RA & Summer Activities: Spending Spoons Without Bending Them

Vanessa Collins Health Guide
  • It's summer time in America! We all have things to do. There are flowers and vegetables to tend, lawns to mow, bird baths to fill with fresh water, and weeds to trim. There are summer barbeques and pool parties and summer fairs. The list goes on and on. Unfortunately, we don't have enough spoons to do all we may want to do.

     

    Personally, I have more trouble managing my spoons in the summer than at any other time. There are so many activities available.

     

    My weakness every summer is my need to feel “useful”- to do my part in taking care of our home. RA forced me to retire last September. My husband is 63 and still works in a very mentally and physically demanding job. I want to help!

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    I must confess, I also have another weakness. I get tired of “managing” my RA and so I have a tendency to ignore my other physical needs.

     

    I have asthma, and asthma and summer don't always “mix” so well. With warm temperatures and cooling winds comes lots of pollen. Pollen is a trigger for my asthma.

     

    In my quest to do my part, I decided to mow the lawn to help take some of the burden off of my husband. We have a riding lawn mower that is fairly easy to operate and isn't too tough on the shoulders, I thought. I decided to take the lawn tractor for a spin. We mow five acres.

     

    Unfortunately, I forgot to take my allergy meds that day. It was really windy, and all kinds of grass, weeds, and seeds were blowing by my face as I mowed. Did I wear my face mask, you may be thinking? No, I did not.

     

    A few days after I enjoyed slaying the blades of grass w/our little lawn tractor, I wasn't feeling so well. My allergies were “acting up”. I felt as though I had a cold, and I was very tired. After a few more days of no improvement, I decided to see my PCP.

     

    My PCP has this routine that all of her patients go through before she sees them. First your are weighed, and then your blood pressure is taken, and the nurse asks you if any medications have changed since the last visit. While you are being weighed, the nurse places this little pulse oxygen clip on your index finger.

     

    On this visit, when the nurse looked at the reading on the pulse oxygen clip, she did a double take. I glanced at it before she moved it out of my sight. It was 86. I was thinking that wasn't so good.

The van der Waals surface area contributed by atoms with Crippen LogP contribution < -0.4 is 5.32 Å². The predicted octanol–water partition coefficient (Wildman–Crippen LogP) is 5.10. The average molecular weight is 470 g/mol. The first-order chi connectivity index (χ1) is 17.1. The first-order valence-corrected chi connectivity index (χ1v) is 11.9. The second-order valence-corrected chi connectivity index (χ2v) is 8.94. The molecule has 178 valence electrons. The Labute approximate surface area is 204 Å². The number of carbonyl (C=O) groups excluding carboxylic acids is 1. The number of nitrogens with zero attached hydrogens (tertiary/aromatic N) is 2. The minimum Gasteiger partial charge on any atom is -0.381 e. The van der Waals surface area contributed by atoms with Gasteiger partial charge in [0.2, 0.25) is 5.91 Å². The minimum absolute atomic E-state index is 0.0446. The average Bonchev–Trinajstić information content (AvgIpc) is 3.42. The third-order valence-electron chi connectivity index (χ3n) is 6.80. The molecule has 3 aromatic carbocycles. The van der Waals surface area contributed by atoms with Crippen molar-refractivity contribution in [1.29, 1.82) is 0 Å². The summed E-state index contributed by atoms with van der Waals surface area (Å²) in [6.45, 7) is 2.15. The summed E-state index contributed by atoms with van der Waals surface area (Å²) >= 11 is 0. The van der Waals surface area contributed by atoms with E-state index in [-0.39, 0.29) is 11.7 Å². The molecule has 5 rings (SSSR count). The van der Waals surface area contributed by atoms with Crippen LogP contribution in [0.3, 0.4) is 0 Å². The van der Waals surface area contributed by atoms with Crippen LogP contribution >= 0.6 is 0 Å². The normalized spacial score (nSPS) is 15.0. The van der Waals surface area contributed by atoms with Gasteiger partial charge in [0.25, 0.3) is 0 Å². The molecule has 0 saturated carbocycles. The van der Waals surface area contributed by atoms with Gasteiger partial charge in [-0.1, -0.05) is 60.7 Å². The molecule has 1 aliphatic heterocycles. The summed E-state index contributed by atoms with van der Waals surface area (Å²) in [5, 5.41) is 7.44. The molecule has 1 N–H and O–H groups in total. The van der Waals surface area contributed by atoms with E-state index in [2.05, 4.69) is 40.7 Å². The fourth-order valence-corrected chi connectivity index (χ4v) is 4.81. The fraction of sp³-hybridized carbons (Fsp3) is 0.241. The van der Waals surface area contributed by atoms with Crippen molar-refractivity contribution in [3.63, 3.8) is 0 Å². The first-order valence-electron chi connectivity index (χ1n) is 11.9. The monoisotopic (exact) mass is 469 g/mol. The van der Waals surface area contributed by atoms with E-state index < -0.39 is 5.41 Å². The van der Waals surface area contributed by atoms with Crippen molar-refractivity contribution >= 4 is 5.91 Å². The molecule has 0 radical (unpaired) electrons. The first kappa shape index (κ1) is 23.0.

When the PCP came into my room, which she did quickly, by the way, she was in action. First she asked me what was going on. I told her about mowing and forgetting my allergy meds and not wearing a mask. I said I thought I had a cold or something.

     

    After that brief exchange, I found a nebulizer by my side, and a breathing mask on my face. A shot of steroid followed, and then a script for 60 mg of prednisone for 3 days, 40 mg for two days, and 20 mg for two days.

     

    My doc said my asthma was really bad. I had never talked to her about my asthma, and I had seen this NP for almost ten years. I knew I had asthma as a child, and I knew it flared once in a while, but I mostly ignored it. I never mentioned it to the PCP, and she never noticed it.

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    Evidently, when my RA flared, so did my asthma. I found out a pulse oxygen level of 86 was not good at all. My doc told me I was “almost a very sick woman.” She wrote a script for Advair, and a rescue inhaler. I was to call if I had any additional problems.

     

    The moral of this story is this: Do not get so busy managing your RA that you ignore other health problems. I did, and it almost landed me in the hospital.

     

    Summer is so full of wonderful opportunities to get out and about. It can be glorious. I hope you all have an enjoyable summer with friends and family. Just remember not to spend too many spoons in one day, and for goodness sakes, don't bend those spoons.

Published On: June 26, 2013